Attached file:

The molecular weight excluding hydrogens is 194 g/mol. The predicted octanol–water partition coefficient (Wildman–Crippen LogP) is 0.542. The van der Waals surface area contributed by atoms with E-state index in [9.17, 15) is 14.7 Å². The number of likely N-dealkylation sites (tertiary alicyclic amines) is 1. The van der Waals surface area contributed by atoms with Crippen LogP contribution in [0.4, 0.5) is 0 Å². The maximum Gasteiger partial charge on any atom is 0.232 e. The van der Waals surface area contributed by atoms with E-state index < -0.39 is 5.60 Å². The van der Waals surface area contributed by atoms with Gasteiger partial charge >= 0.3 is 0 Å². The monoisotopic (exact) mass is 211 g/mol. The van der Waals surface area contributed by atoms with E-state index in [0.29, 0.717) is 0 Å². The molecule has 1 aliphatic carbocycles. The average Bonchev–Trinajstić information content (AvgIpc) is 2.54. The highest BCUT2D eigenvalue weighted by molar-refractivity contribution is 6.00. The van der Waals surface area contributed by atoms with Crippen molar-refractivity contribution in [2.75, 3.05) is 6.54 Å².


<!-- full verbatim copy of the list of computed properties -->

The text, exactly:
The molecular weight excluding hydrogens is 194 g/mol. The predicted octanol–water partition coefficient (Wildman–Crippen LogP) is 0.542. The van der Waals surface area contributed by atoms with E-state index in [9.17, 15) is 14.7 Å². The number of likely N-dealkylation sites (tertiary alicyclic amines) is 1. The van der Waals surface area contributed by atoms with Crippen LogP contribution in [0.4, 0.5) is 0 Å². The maximum Gasteiger partial charge on any atom is 0.232 e. The van der Waals surface area contributed by atoms with E-state index < -0.39 is 5.60 Å². The van der Waals surface area contributed by atoms with Gasteiger partial charge >= 0.3 is 0 Å². The monoisotopic (exact) mass is 211 g/mol. The van der Waals surface area contributed by atoms with E-state index in [0.29, 0.717) is 0 Å². The molecule has 1 aliphatic carbocycles. The average Bonchev–Trinajstić information content (AvgIpc) is 2.54. The highest BCUT2D eigenvalue weighted by molar-refractivity contribution is 6.00. The van der Waals surface area contributed by atoms with Crippen molar-refractivity contribution in [2.75, 3.05) is 6.54 Å².